Can a well-researched piece of content from a single URL help bring in millions of views in just one year? The answer is, “Yes.” CoSchedule knows exactly how that feels. Researched content helps you drive 10X results that convert into profitable customer action.
Today, we’re talking to Michele Linn, who knows everything about research-driven content marketing. She is the co-founder and chief strategy officer at Mantis Research. Michele has amazing advice to offer on how to succeed at content marketing.
Some of the highlights of the show include:
- Research is crucial for content marketing; people want to find data that supports their thoughts and beliefs; become the authoritative source for some type of topic
- Examples of research include CoSchedule’s State of Marketing Strategy Report, and research reports from Salesforce and Robert Half
- Find new ideas for your audience/niche by conducting a survey, or looking for a stat that people believe but is not backed up by data
- Audiences that care most about research-based content are those in a new industry to gain justification, and on social media that like to share stats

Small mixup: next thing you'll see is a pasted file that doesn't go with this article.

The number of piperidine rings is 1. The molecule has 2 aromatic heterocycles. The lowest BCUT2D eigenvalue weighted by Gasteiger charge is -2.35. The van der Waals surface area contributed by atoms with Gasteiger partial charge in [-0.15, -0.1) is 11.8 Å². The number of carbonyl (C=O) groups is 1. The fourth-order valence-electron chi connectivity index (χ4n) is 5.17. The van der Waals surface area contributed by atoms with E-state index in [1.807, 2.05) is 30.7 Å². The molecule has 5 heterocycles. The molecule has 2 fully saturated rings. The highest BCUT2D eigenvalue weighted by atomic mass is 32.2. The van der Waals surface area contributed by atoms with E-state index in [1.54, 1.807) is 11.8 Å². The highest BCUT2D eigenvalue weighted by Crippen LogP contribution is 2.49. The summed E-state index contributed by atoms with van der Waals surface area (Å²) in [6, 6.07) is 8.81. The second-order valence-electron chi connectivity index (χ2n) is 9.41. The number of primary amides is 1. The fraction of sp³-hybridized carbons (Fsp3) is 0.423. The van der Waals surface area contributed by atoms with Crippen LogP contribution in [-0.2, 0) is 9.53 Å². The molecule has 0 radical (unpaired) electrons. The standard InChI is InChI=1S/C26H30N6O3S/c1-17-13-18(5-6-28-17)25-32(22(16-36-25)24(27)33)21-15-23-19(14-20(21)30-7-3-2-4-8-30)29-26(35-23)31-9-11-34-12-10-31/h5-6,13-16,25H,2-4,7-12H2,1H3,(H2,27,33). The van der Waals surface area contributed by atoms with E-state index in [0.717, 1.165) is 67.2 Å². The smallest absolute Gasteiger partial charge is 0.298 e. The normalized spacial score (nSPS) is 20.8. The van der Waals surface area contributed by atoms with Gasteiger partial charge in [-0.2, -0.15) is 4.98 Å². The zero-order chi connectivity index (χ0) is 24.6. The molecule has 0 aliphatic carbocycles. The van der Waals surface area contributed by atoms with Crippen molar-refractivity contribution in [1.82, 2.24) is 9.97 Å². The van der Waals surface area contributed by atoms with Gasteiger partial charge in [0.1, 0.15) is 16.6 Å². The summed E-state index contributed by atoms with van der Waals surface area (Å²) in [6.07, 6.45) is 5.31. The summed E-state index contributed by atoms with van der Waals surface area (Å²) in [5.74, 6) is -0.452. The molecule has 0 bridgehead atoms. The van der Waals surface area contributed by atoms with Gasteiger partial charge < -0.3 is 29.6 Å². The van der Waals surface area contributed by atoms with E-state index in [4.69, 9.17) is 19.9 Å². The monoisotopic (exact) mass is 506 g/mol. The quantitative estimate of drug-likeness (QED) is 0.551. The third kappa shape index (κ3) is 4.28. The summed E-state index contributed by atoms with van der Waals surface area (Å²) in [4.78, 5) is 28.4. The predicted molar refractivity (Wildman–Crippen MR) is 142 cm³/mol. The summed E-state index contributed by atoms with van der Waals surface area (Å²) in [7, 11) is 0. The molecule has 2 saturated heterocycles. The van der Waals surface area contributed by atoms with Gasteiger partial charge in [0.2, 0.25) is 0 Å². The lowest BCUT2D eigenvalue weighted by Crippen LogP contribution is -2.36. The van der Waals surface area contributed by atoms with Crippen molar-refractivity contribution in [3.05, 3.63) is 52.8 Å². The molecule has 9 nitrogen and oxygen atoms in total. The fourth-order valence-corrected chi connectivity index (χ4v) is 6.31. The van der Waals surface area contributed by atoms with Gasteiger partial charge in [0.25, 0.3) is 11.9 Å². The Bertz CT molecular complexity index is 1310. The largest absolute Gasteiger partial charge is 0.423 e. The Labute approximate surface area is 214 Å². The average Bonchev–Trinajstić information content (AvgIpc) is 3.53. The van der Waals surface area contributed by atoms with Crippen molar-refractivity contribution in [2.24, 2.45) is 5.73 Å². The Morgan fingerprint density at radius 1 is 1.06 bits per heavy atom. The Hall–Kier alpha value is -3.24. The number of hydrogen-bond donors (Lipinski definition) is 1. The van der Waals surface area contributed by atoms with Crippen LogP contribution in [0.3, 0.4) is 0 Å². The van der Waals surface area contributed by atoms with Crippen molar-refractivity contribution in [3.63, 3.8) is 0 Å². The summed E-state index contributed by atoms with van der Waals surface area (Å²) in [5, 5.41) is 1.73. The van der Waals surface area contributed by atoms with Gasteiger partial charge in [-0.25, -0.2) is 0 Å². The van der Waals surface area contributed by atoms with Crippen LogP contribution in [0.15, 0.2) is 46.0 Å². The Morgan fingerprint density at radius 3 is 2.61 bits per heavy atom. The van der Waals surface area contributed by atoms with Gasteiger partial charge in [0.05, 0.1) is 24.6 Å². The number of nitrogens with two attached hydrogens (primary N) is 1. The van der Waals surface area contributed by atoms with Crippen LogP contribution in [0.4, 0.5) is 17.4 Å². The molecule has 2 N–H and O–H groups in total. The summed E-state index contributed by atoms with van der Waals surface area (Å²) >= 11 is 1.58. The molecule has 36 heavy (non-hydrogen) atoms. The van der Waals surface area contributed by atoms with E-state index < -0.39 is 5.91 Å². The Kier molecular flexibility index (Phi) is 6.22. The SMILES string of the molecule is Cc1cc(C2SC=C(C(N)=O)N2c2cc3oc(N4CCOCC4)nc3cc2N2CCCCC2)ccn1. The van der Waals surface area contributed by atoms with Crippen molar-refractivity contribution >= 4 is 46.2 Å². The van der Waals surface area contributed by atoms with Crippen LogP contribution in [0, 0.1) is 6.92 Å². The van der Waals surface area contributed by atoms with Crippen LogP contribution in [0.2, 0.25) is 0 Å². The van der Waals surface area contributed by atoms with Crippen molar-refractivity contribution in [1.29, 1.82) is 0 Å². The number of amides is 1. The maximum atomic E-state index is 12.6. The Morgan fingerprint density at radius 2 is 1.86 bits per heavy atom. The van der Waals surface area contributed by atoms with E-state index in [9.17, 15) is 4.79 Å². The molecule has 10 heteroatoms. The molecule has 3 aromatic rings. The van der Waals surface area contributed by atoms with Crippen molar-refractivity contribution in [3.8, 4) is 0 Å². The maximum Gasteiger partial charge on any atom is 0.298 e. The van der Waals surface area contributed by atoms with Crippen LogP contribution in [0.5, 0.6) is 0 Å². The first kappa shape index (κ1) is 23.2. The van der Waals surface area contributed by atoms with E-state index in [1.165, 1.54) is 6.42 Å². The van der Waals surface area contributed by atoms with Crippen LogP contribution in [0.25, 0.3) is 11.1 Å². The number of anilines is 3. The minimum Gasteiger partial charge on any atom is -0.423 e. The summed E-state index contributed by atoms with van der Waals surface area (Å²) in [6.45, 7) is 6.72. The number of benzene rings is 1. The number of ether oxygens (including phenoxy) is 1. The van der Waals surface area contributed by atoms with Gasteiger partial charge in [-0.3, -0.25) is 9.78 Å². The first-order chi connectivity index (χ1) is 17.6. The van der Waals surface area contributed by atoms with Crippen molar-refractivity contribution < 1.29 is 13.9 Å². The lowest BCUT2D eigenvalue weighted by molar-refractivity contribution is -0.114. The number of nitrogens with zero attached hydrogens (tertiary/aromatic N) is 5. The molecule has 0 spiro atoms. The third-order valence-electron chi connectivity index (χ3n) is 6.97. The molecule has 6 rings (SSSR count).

- Importance of research-driven content to prove or disprove something
- Targeting Topics: Is it something that’s interesting to your audience? Does it align with your brand’s story? Is there other research available on this topic?
- Research can be time consuming, about 4-6 months; but it is worth the effort
- Research can be a guiding force and the glue that holds your story and editorial strategy together
- Pitching researched content to justify time spent; what does client care about?
- Content to produce results; start out small, don’t do too much at once
- Tools and processes work well to gather research; try surveys and secondary research; determine sample size to be considered representative and valid
- Metrics to measure for success include media mentions, impressions of research, leads, downloads, email subscribers, and backlinks
- Research Process: 1) Strategy and planning, 2) Data science, 3) Compile data and turn into story, 4) Incorporate research into blogs, infographs, videos, etc.